The electricity used to run BT's network and data centres dominates our carbon footprint. Other big areas include the fuel and electricity that power our office estate, and the fuel to run our vehicle fleet and business travel - but electricity dominates. This is why we signed the world's largest green electricity contract in 2004. This is a critical component to cut our footprint. In 2007 we also announced the development of wind power on our own sites. Up to 250 megawatts of wind power will be produced by large turbines and will represent an investment of £250 million. Once it is up and running in 2016, about one-quarter of our UK electricity consumption will come from our own dedicated renewable sources.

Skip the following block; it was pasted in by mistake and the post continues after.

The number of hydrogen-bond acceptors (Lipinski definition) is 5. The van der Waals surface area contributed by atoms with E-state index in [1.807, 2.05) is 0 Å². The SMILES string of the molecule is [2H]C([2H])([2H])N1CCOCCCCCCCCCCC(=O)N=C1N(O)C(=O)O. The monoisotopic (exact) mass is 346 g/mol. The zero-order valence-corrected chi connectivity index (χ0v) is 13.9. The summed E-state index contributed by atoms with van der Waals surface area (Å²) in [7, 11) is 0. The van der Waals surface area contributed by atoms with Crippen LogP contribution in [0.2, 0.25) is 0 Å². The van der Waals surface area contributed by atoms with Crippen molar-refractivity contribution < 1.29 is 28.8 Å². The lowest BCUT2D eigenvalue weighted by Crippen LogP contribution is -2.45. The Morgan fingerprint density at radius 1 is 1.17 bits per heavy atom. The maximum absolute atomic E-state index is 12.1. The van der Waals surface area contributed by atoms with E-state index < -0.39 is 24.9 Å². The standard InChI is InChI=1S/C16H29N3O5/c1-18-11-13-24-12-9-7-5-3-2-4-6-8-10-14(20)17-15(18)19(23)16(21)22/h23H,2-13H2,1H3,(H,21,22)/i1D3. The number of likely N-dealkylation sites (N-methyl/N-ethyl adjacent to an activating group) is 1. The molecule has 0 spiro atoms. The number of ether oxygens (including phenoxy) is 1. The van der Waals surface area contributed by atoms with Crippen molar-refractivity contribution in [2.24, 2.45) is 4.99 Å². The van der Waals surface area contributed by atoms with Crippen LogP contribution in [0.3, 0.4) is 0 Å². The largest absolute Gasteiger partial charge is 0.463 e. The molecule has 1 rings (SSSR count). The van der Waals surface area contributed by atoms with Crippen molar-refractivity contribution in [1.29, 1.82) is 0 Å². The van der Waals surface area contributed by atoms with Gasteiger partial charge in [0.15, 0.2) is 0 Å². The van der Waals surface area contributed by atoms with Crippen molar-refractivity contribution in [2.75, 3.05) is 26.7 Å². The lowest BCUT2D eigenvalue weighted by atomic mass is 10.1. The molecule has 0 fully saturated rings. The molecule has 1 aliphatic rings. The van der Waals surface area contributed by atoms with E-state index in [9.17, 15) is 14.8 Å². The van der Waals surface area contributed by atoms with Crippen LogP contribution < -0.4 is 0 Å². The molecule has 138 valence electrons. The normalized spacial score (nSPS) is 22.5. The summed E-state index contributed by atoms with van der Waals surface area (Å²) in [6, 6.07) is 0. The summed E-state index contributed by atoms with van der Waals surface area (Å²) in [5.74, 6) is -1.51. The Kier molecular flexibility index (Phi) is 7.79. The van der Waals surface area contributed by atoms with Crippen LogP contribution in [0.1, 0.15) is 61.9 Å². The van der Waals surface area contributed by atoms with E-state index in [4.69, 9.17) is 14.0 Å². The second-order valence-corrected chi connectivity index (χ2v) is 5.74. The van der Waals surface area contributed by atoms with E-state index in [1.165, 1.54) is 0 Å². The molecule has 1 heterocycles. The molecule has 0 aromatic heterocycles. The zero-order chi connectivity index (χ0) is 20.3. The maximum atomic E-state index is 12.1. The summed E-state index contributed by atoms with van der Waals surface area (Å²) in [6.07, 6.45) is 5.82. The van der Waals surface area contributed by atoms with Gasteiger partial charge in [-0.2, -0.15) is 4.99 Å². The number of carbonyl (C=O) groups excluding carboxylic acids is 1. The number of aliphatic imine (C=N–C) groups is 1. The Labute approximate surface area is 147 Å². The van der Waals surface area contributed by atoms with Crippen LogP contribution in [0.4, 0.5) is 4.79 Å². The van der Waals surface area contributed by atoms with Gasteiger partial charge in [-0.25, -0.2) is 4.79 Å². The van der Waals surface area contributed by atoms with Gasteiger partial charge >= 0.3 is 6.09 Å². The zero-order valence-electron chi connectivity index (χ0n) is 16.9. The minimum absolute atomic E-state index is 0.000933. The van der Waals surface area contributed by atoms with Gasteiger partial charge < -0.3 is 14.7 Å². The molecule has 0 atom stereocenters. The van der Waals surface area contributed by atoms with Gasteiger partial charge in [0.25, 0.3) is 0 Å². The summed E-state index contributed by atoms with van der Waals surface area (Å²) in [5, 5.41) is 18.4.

We are also looking toward efficiency improvements. We have done a huge amount to reduce the cooling requirements in our main telecoms network; we now seek to apply that knowledge and technology to our data centre activities. This is something that could be replicated by much of the industry.

Does BT anticipate cost savings from these initiatives?

We are comfortable that we are not going to make a loss on these projects. Any savings will depend on the cost of carbon in 2016. No one really knows what this will be - but if the cost of energy and carbon continues to increase then these initiatives will deliver a return to BT. Already we have seen real cost savings in BT's use of conferencing to replace business travel: in 2007 alone we avoided 850,000 face-to-face meetings; 97,000 tonnes of {CO2} emissions; and over £200 million in travel, hotels and wasted time costs.